For Immediate Release
Military Officials Deny Chelsea Manning Clinically Recommended Treatment for Gender Dysphoria
Decision Prevents Chelsea Manning From Following Female Grooming Standards While Incarcerated
FT. LEAVENWORTH, Kan. - The United States military today issued another denial in response to Chelsea Manning’s ongoing request for permission to follow female grooming standards – including growing her hair – while serving a 35 year prison sentence at the United States Disciplinary Barracks at Ft. Leavenworth, Kansas.
The decision comes amidst demands that the ACLU requested in Manning v. Hagel, a lawsuit filed in September 2014, that the Department of Defense provide Chelsea with appropriate medical treatment for gender dysphoria. Her clinically recommended treatment includes hormone therapy, access to care by a qualified medical provider, and permission to follow female grooming standards, including those related to hair length. Chelsea was originally diagnosed with the condition in 2010 and announced that she would seek treatment while incarcerated in fall 2013.
“Even though the military agrees that allowing Chelsea to grow her hair is a critical part of her treatment plan, they continue to deny her basic human and constitutional rights,” said Chase Strangio, attorney in the ACLU’s Lesbian, Gay, Bisexual and Transgender Project. “When we filed our lawsuit a year ago, Chelsea had already waited more than a year for even minimal care to treat her gender dysphoria. We are confident that this decision will be overturned by the court but saddened that Chelsea’s treatment continues to be needlessly impeded.”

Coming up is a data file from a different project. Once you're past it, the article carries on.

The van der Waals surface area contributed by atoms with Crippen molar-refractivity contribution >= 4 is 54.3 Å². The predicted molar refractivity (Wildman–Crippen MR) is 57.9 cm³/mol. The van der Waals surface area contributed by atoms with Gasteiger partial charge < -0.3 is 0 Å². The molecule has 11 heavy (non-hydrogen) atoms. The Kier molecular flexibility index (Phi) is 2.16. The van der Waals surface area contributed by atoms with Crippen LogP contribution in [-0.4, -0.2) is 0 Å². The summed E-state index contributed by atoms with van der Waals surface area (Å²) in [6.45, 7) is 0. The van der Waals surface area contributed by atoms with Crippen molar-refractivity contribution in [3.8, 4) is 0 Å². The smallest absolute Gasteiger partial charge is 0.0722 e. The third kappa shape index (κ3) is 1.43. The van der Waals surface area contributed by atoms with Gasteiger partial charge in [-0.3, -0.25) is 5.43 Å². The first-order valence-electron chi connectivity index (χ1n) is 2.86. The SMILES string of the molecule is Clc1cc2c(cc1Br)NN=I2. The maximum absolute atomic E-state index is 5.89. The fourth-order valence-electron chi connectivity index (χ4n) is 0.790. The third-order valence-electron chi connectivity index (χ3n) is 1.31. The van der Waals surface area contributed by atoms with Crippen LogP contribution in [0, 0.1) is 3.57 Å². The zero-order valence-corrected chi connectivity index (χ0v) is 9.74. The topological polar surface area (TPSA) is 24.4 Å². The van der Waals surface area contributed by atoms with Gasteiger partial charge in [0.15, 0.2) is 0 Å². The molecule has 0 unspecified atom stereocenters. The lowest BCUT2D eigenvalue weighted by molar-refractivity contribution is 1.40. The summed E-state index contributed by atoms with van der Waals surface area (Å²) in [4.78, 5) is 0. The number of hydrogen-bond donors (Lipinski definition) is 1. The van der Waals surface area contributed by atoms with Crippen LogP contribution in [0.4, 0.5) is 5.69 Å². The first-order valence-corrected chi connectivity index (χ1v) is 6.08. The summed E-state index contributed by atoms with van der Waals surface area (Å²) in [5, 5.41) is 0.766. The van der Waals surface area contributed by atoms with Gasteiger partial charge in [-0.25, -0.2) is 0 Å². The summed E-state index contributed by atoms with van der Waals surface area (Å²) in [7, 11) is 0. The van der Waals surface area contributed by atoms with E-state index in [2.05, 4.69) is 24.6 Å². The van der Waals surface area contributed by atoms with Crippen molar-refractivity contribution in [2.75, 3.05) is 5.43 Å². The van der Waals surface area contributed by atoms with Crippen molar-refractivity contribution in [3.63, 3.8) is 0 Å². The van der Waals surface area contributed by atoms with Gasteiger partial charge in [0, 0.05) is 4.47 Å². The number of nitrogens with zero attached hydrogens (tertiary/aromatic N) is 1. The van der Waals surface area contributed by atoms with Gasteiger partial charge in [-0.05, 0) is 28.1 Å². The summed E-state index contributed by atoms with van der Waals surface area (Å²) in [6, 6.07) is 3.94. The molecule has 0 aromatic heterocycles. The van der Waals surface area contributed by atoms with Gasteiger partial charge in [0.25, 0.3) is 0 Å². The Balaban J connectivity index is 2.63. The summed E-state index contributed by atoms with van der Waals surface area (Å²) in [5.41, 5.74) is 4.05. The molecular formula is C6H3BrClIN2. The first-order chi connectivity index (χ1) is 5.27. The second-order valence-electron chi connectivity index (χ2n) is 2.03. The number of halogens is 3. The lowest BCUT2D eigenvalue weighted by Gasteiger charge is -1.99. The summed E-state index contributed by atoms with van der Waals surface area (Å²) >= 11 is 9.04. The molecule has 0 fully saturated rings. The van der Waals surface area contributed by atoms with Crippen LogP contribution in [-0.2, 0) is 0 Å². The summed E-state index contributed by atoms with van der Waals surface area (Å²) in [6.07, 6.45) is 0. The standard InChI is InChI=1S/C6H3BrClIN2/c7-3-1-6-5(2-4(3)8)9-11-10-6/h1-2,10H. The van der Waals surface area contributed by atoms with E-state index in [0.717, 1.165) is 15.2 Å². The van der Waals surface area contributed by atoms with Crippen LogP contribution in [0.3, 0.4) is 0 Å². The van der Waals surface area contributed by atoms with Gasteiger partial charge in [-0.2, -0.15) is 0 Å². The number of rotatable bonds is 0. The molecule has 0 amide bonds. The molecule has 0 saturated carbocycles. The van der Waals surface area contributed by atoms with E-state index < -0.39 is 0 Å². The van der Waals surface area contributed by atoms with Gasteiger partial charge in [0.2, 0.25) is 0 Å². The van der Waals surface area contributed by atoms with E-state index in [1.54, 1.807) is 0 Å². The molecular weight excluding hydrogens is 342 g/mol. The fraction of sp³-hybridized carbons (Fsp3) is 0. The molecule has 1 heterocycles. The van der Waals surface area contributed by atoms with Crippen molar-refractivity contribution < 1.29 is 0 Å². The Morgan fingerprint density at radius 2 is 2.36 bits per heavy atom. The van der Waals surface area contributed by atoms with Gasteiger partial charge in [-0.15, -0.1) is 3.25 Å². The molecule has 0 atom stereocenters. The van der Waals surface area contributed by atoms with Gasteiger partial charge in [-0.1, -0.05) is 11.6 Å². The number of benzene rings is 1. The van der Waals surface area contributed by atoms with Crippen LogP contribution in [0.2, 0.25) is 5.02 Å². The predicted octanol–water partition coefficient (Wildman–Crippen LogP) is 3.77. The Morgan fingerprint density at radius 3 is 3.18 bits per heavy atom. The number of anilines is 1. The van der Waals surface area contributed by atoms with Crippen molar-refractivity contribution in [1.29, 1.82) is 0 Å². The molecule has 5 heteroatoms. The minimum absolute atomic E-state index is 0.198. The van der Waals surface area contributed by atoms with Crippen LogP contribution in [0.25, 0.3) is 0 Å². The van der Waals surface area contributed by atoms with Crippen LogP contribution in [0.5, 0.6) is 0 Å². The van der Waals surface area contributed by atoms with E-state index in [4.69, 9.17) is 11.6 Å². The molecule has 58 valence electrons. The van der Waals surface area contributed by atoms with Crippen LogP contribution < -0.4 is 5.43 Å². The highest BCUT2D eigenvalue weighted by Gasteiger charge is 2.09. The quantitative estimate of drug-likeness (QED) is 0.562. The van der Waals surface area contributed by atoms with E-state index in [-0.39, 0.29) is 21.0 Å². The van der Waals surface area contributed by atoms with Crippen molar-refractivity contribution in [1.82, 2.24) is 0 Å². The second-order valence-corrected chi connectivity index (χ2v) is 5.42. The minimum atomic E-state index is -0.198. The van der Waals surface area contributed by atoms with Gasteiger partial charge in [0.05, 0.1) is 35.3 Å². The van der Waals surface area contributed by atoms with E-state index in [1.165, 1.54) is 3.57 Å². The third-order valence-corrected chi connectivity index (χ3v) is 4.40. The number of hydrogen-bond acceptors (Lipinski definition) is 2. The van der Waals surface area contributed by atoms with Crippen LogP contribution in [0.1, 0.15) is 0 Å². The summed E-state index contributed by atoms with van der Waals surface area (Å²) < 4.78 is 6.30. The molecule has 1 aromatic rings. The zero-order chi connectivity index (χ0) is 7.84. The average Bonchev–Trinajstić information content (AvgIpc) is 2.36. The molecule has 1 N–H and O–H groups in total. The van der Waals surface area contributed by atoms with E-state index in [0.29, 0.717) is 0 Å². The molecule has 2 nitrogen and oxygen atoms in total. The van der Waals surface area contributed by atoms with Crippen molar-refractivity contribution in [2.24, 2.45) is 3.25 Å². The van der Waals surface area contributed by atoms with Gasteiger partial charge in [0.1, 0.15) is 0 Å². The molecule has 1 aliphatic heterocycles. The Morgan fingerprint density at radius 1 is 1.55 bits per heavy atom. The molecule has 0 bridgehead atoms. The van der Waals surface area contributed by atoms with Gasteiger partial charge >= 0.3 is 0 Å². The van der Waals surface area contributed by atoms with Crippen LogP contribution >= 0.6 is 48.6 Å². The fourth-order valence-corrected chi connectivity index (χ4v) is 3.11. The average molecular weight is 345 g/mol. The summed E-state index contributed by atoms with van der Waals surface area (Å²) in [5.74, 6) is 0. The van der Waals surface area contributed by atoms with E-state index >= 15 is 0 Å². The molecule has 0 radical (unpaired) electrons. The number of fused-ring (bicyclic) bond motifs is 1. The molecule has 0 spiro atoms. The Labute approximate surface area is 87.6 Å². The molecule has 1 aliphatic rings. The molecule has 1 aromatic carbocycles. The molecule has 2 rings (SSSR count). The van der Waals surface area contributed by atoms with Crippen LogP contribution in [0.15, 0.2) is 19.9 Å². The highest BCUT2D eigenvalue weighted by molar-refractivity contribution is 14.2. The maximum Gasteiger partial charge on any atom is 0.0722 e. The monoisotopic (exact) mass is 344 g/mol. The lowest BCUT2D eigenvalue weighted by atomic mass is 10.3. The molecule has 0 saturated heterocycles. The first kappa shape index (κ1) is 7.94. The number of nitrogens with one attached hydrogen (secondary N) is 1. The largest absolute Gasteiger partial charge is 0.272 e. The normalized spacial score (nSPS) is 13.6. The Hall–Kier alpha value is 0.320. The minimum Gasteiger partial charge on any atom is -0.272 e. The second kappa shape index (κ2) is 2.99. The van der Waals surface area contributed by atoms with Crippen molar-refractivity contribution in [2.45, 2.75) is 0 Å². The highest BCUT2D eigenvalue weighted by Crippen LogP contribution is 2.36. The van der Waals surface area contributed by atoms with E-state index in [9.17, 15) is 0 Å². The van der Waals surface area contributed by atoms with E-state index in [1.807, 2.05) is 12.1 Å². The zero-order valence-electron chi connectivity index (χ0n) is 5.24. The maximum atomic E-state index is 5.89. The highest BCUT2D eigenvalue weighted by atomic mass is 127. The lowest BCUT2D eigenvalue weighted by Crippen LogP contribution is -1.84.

Today’s decision comes after the military agreed to treat Chelsea with the hormone therapy, speech therapy, and cosmetics recommended by her providers at Ft. Leavenworth. Though the outside expert who evaluated her and the military’s own doctors agree that it is a medically necessary part of her treatment to follow the female grooming standards related to hair, the military has confirmed that they will continue to enforce the male standards against her, citing security concerns. The ACLU will be back in court on October 2 to establish a plan for moving the case forward in light of this set back.
“Bad news for me: Military continues to make me cut my hair to male standards. I’m gonna fight in court,” said Chelsea Manning on her twitter feed this morning after learning the news.
More information about ACLU case Manning v. Hagel is available at:
This press release is available at:
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